Porter said he doesn’t believe everything that Jenkins has told prosecutors, noting that Jenkins could be prosecuted if he violates his immunity agreement.

Jenkins, a residential land developer and home builder in Gwinnett, owned Winmark homes.

After 16 years, Kenerly resigned as Gwinnett’s longest-serving commissioner in 2010, when he was first indicted on bribery charges. He also faces two misdemeanor counts of failure to disclose a financial interest in two zoning cases dealing with the same developer.

Kenerly made his career in residential real estate, which was ravaged by housing and financial crises in recent years. He filed for bankruptcy protection last year, citing less than $50,000 in assets and $3.5 million in debt. That case was dismissed at his request last month.

McDonough argues that the $1 million that provides the basis for the re-indicted bribery charge did not involve the Dacula park, but a townhome development called Silver Oaks in Lilburn. In a commission vote on that development, “everyone concedes Kenerly followed the law by filing his letter stating he had a financial interest, walked out of the board vote and did not vote,” the attorney said.

After the hearing, Kenerly expressed relief that the arrangement between Jenkins and prosecutors was made public. He reiterated that the Las Vegas trip was merely a gathering of friends, saying he paid the group’s $20,000 tab at Ceasars Palace. He pointed to the absence of bribery allegations by Jenkins.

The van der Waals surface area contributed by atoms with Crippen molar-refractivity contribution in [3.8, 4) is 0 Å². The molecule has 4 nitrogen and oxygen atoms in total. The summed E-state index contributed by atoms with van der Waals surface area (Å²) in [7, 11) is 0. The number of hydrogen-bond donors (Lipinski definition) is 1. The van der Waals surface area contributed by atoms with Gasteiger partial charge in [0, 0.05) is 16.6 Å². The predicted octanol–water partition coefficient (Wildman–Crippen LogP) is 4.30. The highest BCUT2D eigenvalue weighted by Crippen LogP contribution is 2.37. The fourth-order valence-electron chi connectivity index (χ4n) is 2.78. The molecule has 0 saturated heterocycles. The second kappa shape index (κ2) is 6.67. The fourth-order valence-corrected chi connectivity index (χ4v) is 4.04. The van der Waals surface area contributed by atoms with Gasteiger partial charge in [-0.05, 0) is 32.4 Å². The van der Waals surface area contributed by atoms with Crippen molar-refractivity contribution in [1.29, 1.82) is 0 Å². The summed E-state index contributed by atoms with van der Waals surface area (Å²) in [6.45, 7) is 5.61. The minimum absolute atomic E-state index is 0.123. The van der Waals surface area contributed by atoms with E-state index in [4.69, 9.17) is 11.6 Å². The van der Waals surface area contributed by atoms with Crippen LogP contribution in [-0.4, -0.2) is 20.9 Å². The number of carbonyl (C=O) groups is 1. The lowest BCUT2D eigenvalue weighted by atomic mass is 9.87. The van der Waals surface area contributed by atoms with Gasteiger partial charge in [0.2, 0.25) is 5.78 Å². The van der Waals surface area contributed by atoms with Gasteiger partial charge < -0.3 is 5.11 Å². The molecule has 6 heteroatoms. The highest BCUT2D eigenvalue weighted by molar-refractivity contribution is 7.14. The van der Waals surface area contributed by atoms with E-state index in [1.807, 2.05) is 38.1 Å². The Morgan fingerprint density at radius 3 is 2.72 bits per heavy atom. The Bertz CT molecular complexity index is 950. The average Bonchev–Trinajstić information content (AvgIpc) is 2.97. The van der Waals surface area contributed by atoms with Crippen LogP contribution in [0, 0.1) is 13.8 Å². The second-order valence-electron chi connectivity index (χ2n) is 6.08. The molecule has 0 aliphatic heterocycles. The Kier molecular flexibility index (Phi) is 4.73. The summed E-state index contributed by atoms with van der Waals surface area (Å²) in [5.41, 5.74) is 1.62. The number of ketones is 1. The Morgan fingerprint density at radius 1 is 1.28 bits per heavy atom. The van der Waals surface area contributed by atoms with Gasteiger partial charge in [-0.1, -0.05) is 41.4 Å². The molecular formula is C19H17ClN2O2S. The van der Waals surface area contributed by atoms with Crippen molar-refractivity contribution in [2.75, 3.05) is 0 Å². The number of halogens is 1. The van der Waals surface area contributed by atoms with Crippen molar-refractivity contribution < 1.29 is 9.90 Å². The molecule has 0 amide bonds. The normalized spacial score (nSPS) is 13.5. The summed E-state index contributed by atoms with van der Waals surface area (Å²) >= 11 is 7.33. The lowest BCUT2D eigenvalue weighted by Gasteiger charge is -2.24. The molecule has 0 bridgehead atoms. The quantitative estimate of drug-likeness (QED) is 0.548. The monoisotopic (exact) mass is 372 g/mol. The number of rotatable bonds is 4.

“That’s what confuses me — I’m trying to figure out who (prosecutors believe) bribed me,” Kenerly said.

The judge will consider arguments about the motions filed by the defense and make a decision later. If the second indictment is quashed, state law would prevent Kenerly’s prosecution.

Otherwise, Porter says, he hopes to try the case early next year.

Comments

R 2 years, 1 month ago

Either way, this should get interesting…

Somebody’s career will take a hit.

0

NewsReader 2 years, 1 month ago

LOL. I don't know that a career taking a hit is such a bad thing and in fact would be a badge of honor if your career is that of a criminal. If Kenerly is indeed innocent, then why must his attorneys engage in all the legal maneuvering to try and have his case dismissed on a technicality instead of the merits of the case? I think we all know the answer to that.

0

kevin 2 years, 1 month ago

The title of this article should have been:Kenerly's camp vows "maneuvering" at hearing to toss charges. Even the defense lawyer admits to some shady things were going on but the only defense is to find fault with the process. Tell me how a politician can steal money from deals and the taxpayer gets no justice? Just study this case for an answer. I hope Porter hasn't done anything stupid to give a reason for the judge to kill this case. If so, he is negligent in his job and should be tried or thrown out as well since he screwed up our justice. Porter better hope for his life that he didn't screw this up, either on purpose or not. Remember, politicians make for strange bedfellows! In our justice system, people are always being given immunity to speak out against someone. This is nothing new in our justice system. Since this hurts Kenerly, his attorney yells foul ball! He better, since Kenerly is probably paying him big bucks to win this case. Does a normal person think that picking up a $20,000 gambling tab is without strings attached? Give me a break. This Kenerly is getting way too much time out of jail instead of in jail. He should be found guilty and lose his real estate license and his gigantic home. You have to wonder how he paid for such a giant size home for starters. I like the way this picture portrays him, with a big pride smile on his face. I hope we get rid of this trash in Gwinnett county and they all lose all their credibility for good. That goes for Mr. Bannister as well.